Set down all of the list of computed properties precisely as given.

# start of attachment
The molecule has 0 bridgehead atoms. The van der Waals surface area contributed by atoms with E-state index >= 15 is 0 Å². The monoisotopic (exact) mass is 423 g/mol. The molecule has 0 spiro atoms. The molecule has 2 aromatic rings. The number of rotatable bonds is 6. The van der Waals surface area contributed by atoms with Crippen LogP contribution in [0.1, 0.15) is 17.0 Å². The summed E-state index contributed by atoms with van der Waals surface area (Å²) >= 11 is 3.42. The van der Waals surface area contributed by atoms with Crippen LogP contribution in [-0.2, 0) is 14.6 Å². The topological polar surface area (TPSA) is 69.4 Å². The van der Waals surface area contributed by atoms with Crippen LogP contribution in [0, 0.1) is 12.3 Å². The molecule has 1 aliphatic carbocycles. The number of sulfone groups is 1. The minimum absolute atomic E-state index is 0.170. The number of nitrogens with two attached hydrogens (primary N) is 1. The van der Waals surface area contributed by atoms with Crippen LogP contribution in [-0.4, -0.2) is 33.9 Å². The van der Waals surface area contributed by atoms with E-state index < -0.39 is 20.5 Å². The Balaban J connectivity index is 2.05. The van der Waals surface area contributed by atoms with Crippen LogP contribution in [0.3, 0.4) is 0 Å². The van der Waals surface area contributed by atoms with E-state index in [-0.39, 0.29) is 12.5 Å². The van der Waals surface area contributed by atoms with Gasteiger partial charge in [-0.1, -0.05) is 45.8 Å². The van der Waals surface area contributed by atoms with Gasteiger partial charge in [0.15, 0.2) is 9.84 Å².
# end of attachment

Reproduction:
The molecule has 0 bridgehead atoms. The van der Waals surface area contributed by atoms with E-state index >= 15 is 0 Å². The monoisotopic (exact) mass is 423 g/mol. The molecule has 0 spiro atoms. The molecule has 2 aromatic rings. The number of rotatable bonds is 6. The van der Waals surface area contributed by atoms with Crippen LogP contribution in [0.1, 0.15) is 17.0 Å². The summed E-state index contributed by atoms with van der Waals surface area (Å²) >= 11 is 3.42. The van der Waals surface area contributed by atoms with Crippen LogP contribution in [-0.2, 0) is 14.6 Å². The topological polar surface area (TPSA) is 69.4 Å². The van der Waals surface area contributed by atoms with Crippen LogP contribution in [0, 0.1) is 12.3 Å². The molecule has 1 aliphatic carbocycles. The number of sulfone groups is 1. The minimum absolute atomic E-state index is 0.170. The number of nitrogens with two attached hydrogens (primary N) is 1. The van der Waals surface area contributed by atoms with Crippen LogP contribution in [-0.4, -0.2) is 33.9 Å². The van der Waals surface area contributed by atoms with E-state index < -0.39 is 20.5 Å². The Balaban J connectivity index is 2.05. The van der Waals surface area contributed by atoms with Crippen LogP contribution in [0.3, 0.4) is 0 Å². The van der Waals surface area contributed by atoms with E-state index in [-0.39, 0.29) is 12.5 Å². The van der Waals surface area contributed by atoms with Gasteiger partial charge in [-0.1, -0.05) is 45.8 Å². The van der Waals surface area contributed by atoms with Gasteiger partial charge in [0.15, 0.2) is 9.84 Å².